The Place of Art, the Art of Place

Harbourfront is one place where you feel both in the city and on its edge at the same time. It’s always an enticing locale for a walk, but we are in the car. Tree at lakeshore damaged by ice storm.So we park at Coronation Park, which is near the Prince’s Gate entrance to the Exhibition grounds, and stroll along the Waterfront Trail to our ultimate destination, the exhibition at the Power Plant.

The first thing we see is more ice storm damage.

Toronto Naval Division on Lake Ontario.Join the Navy sign.At the end of the park is a naval installation which I never knew was there. Why is it there? Are we waiting for a rematch of the War of 1812? And I had no idea they are still attempting to  persuade people to enlist with that hoary old slogan.

Details of Tip Top Tailor building exterior.Walking past the TipTop Tailor condos we get a close-up of its glorious art deco details. Wonder what it’s like inside.

Iced Toronto harbour.As we come up to the lakefront, we can see the extent of the freeze-up. Whenever in December has  the entire harbour been ice? Sailboat and Quay in the ice.The cold is too bitter to stop at the outdoor Exhibition Common now located in the new park, formerly a parking lot, but in most weather it’s a fine new venue. Queen’s Quay also has several galleries for art but today we head straight inside the Power Plant.

The Power Plant art gallery at Harbourfront.

Micah Lexier: One, and Two, and More Than Two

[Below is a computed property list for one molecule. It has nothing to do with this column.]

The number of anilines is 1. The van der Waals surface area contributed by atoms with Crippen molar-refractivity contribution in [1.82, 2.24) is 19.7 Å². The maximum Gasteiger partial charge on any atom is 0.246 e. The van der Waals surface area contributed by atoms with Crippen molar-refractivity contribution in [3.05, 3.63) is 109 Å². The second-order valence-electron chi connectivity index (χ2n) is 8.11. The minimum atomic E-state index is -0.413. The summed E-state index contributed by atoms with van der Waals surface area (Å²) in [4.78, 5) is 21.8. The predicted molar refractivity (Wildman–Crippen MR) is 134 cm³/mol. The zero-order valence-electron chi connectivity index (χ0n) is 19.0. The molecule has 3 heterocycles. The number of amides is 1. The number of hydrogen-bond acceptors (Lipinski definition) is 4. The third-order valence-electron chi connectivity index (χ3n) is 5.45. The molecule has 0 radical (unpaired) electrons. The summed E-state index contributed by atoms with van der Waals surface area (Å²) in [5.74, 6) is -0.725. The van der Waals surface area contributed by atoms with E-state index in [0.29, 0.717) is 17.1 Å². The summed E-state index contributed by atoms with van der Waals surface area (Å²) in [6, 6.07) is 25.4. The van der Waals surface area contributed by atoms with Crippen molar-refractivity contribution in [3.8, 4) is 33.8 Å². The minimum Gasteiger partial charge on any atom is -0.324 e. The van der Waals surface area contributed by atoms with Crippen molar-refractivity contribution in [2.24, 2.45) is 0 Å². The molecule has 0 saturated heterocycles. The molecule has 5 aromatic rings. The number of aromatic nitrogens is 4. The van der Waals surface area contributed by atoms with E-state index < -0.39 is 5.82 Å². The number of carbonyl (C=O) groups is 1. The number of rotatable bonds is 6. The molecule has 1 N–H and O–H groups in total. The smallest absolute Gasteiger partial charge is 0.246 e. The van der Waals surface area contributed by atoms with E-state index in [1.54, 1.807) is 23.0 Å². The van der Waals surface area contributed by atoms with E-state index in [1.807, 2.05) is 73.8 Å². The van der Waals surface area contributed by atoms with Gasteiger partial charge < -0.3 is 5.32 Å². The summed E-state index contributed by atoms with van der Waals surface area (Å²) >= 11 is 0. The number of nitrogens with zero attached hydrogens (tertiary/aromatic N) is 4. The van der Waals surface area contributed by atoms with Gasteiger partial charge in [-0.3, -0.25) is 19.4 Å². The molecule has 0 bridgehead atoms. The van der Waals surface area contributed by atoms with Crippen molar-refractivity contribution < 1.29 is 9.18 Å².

Micah Lexier is a Toronto artist whose practice explores variety within constraints.  His exhibition at the Power Plant had more than I could take in at one visit, but some of the work provokes these thoughts and impressions.

In his video This One, That One, Lexier allows us to look over his shoulder as he arranges and rearranges drawings on cardboard and simple objects.  More than an insight into his process, he seems to be suggesting the importance of a playful and open stance at the outset of creation.

Student writing in Micah Lexier art.1334 Words for 1334 Students is a story, written by Colm Toibin, written out by the students, and printed on newsprint like a free paper in the subway. Each pupil in a Toronto school contributed one hand-written word to the whole. It is not a collective creation of story, but a collective effort in the presentation of the story – of the artifact. The personal mark of each child is discernible in the published piece. I wonder how significant it was for them, since for many the physical act of writing is a newly acquired skill. But the thing being presented is actually a story, and I wonder what the children thought of the story itself. I would have liked to eavesdrop on that discussion.

Two equal texts, art by Micah Lexier.A collaboration between Lexier and Christian Bok, Two Equal Texts, brings to mind Robert Bringhurst, the BC poet, who brilliantly characterizes writing as the solid form of language. The limits of our written signifiers – the alphabet, grammar and punctuation – are the basis for an infinite variety of literature. This is emphasized in two ways; by imposing a further limit, explained in the text itself, and by enlarging the paragraphs themselves into a wall-sized installation.

At Harbourfront

All the art at Harbourfront is accessible and free of charge – you encounter it outdoors, or amidst the cafes and artist’s workplaces in the building at Queen’s Quay. Even the big institutional gallery, the Power Plant, has free admission (in its case subsidized by some big bank). It means art can be one part of a day at the lake that includes ice skating or boating or walking or listening to music.  It is exactly the sort of place which a city can build when it’s citizens are happy to be a city, glad of our urban density and of all the opportunities afforded by pooling our collective resources (taxes and bank profits) to create publicly more than we could have individually and privately.  We are all so much richer for it.

– Schuster Gindin
Photos by Schuster Gindin

Read the Power Plant write-up of Micah Lexier’s show here.

Read a review from the Toronto Star here.